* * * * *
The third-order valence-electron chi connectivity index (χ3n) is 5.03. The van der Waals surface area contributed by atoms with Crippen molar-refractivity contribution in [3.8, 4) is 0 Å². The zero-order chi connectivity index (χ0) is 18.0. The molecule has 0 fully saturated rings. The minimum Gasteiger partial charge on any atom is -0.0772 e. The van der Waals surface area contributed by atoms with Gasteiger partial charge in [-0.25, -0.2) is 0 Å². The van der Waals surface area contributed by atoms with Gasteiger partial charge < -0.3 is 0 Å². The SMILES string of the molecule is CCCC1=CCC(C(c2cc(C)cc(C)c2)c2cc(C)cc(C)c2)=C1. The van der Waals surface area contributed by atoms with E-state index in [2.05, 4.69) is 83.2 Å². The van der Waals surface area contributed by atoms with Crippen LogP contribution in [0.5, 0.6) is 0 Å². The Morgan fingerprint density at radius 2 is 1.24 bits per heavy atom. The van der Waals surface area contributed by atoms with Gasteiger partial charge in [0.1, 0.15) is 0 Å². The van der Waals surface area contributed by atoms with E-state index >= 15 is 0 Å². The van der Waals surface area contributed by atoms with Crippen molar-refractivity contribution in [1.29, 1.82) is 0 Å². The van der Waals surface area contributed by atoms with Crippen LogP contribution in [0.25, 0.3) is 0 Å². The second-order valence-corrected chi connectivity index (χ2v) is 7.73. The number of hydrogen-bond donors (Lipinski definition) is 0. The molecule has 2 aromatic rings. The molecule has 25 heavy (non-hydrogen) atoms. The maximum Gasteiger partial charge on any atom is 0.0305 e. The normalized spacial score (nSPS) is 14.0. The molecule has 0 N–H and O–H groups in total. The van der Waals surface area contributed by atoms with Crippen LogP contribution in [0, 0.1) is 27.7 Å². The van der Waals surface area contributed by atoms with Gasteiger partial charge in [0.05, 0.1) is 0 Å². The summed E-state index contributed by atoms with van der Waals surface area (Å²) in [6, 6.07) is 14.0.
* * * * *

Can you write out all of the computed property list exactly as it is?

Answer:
The third-order valence-electron chi connectivity index (χ3n) is 5.03. The van der Waals surface area contributed by atoms with Crippen molar-refractivity contribution in [3.8, 4) is 0 Å². The zero-order chi connectivity index (χ0) is 18.0. The molecule has 0 fully saturated rings. The minimum Gasteiger partial charge on any atom is -0.0772 e. The van der Waals surface area contributed by atoms with Gasteiger partial charge in [-0.25, -0.2) is 0 Å². The van der Waals surface area contributed by atoms with Gasteiger partial charge < -0.3 is 0 Å². The SMILES string of the molecule is CCCC1=CCC(C(c2cc(C)cc(C)c2)c2cc(C)cc(C)c2)=C1. The van der Waals surface area contributed by atoms with E-state index in [2.05, 4.69) is 83.2 Å². The van der Waals surface area contributed by atoms with Crippen LogP contribution in [0.5, 0.6) is 0 Å². The Morgan fingerprint density at radius 2 is 1.24 bits per heavy atom. The van der Waals surface area contributed by atoms with Gasteiger partial charge in [0.1, 0.15) is 0 Å². The van der Waals surface area contributed by atoms with E-state index >= 15 is 0 Å². The van der Waals surface area contributed by atoms with Crippen molar-refractivity contribution in [1.29, 1.82) is 0 Å². The van der Waals surface area contributed by atoms with Crippen LogP contribution in [0.25, 0.3) is 0 Å². The second-order valence-corrected chi connectivity index (χ2v) is 7.73. The number of hydrogen-bond donors (Lipinski definition) is 0. The molecule has 2 aromatic rings. The molecule has 25 heavy (non-hydrogen) atoms. The maximum Gasteiger partial charge on any atom is 0.0305 e. The normalized spacial score (nSPS) is 14.0. The molecule has 0 N–H and O–H groups in total. The van der Waals surface area contributed by atoms with Crippen LogP contribution in [0, 0.1) is 27.7 Å². The van der Waals surface area contributed by atoms with Gasteiger partial charge in [0.05, 0.1) is 0 Å². The summed E-state index contributed by atoms with van der Waals surface area (Å²) in [6, 6.07) is 14.0.